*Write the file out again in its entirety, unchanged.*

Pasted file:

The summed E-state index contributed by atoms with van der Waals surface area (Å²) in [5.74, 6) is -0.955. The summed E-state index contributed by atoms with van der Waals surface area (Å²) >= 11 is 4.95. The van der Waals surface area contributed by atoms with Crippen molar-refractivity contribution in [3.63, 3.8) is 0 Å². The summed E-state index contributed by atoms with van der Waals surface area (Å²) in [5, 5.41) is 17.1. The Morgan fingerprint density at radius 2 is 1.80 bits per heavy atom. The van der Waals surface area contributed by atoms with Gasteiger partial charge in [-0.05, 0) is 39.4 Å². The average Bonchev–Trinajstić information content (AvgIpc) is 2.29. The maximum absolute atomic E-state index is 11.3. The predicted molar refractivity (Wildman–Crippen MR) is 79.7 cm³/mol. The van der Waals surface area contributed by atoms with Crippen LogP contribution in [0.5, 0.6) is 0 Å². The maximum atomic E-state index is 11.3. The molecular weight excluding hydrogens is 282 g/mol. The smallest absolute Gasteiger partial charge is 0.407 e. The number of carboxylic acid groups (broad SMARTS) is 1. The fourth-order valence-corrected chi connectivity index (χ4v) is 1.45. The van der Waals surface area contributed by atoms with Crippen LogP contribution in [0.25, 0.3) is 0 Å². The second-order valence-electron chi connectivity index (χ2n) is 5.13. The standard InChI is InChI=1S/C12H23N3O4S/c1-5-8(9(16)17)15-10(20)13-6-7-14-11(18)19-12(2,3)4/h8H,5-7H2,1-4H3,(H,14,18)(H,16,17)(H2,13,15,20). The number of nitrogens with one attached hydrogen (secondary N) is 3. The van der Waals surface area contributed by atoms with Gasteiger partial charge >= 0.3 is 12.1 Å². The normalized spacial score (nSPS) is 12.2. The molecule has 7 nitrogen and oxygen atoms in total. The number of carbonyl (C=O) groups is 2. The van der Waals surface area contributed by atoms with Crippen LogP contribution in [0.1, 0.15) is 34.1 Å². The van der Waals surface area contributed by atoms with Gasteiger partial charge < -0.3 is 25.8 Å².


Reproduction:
The summed E-state index contributed by atoms with van der Waals surface area (Å²) in [5.74, 6) is -0.955. The summed E-state index contributed by atoms with van der Waals surface area (Å²) >= 11 is 4.95. The van der Waals surface area contributed by atoms with Crippen molar-refractivity contribution in [3.63, 3.8) is 0 Å². The summed E-state index contributed by atoms with van der Waals surface area (Å²) in [5, 5.41) is 17.1. The Morgan fingerprint density at radius 2 is 1.80 bits per heavy atom. The van der Waals surface area contributed by atoms with Gasteiger partial charge in [-0.05, 0) is 39.4 Å². The average Bonchev–Trinajstić information content (AvgIpc) is 2.29. The maximum absolute atomic E-state index is 11.3. The predicted molar refractivity (Wildman–Crippen MR) is 79.7 cm³/mol. The van der Waals surface area contributed by atoms with Crippen LogP contribution in [0.5, 0.6) is 0 Å². The maximum atomic E-state index is 11.3. The molecular weight excluding hydrogens is 282 g/mol. The smallest absolute Gasteiger partial charge is 0.407 e. The number of carboxylic acid groups (broad SMARTS) is 1. The fourth-order valence-corrected chi connectivity index (χ4v) is 1.45. The van der Waals surface area contributed by atoms with Crippen LogP contribution in [0.25, 0.3) is 0 Å². The second-order valence-electron chi connectivity index (χ2n) is 5.13. The standard InChI is InChI=1S/C12H23N3O4S/c1-5-8(9(16)17)15-10(20)13-6-7-14-11(18)19-12(2,3)4/h8H,5-7H2,1-4H3,(H,14,18)(H,16,17)(H2,13,15,20). The number of nitrogens with one attached hydrogen (secondary N) is 3. The van der Waals surface area contributed by atoms with Gasteiger partial charge >= 0.3 is 12.1 Å². The normalized spacial score (nSPS) is 12.2. The molecule has 7 nitrogen and oxygen atoms in total. The number of carbonyl (C=O) groups is 2. The van der Waals surface area contributed by atoms with Crippen LogP contribution in [0.1, 0.15) is 34.1 Å². The van der Waals surface area contributed by atoms with Gasteiger partial charge < -0.3 is 25.8 Å².